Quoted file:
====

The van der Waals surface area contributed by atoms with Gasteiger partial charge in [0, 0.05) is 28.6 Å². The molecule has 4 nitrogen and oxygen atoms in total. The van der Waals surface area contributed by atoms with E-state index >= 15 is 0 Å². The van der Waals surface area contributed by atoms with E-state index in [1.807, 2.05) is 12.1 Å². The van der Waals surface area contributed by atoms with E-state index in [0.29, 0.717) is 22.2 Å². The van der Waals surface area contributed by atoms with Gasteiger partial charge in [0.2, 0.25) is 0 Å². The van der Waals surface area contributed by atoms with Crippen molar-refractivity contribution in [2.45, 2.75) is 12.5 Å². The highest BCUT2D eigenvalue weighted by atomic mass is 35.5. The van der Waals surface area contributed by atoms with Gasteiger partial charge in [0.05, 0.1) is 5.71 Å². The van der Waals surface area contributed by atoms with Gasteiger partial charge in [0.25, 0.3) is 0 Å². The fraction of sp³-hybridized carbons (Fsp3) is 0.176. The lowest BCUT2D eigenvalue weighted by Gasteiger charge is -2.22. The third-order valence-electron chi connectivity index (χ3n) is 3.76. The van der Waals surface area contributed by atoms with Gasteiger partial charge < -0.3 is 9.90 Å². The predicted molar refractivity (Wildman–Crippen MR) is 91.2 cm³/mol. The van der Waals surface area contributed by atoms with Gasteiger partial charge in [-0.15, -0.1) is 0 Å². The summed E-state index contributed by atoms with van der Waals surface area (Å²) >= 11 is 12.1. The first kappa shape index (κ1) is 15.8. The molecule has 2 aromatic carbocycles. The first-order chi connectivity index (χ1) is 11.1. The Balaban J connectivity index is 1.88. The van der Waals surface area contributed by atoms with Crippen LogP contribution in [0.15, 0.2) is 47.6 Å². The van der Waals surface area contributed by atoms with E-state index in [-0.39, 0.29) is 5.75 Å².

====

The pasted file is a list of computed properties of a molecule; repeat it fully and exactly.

The van der Waals surface area contributed by atoms with Gasteiger partial charge in [0, 0.05) is 28.6 Å². The molecule has 4 nitrogen and oxygen atoms in total. The van der Waals surface area contributed by atoms with E-state index >= 15 is 0 Å². The van der Waals surface area contributed by atoms with E-state index in [1.807, 2.05) is 12.1 Å². The van der Waals surface area contributed by atoms with E-state index in [0.29, 0.717) is 22.2 Å². The van der Waals surface area contributed by atoms with Gasteiger partial charge in [0.2, 0.25) is 0 Å². The van der Waals surface area contributed by atoms with Crippen molar-refractivity contribution in [2.45, 2.75) is 12.5 Å². The highest BCUT2D eigenvalue weighted by atomic mass is 35.5. The van der Waals surface area contributed by atoms with Gasteiger partial charge in [0.05, 0.1) is 5.71 Å². The van der Waals surface area contributed by atoms with Gasteiger partial charge in [0.25, 0.3) is 0 Å². The fraction of sp³-hybridized carbons (Fsp3) is 0.176. The lowest BCUT2D eigenvalue weighted by Gasteiger charge is -2.22. The third-order valence-electron chi connectivity index (χ3n) is 3.76. The van der Waals surface area contributed by atoms with Gasteiger partial charge < -0.3 is 9.90 Å². The predicted molar refractivity (Wildman–Crippen MR) is 91.2 cm³/mol. The van der Waals surface area contributed by atoms with Gasteiger partial charge in [-0.15, -0.1) is 0 Å². The summed E-state index contributed by atoms with van der Waals surface area (Å²) >= 11 is 12.1. The first kappa shape index (κ1) is 15.8. The molecule has 2 aromatic carbocycles. The first-order chi connectivity index (χ1) is 11.1. The Balaban J connectivity index is 1.88. The van der Waals surface area contributed by atoms with Crippen LogP contribution in [0.15, 0.2) is 47.6 Å². The van der Waals surface area contributed by atoms with E-state index in [-0.39, 0.29) is 5.75 Å².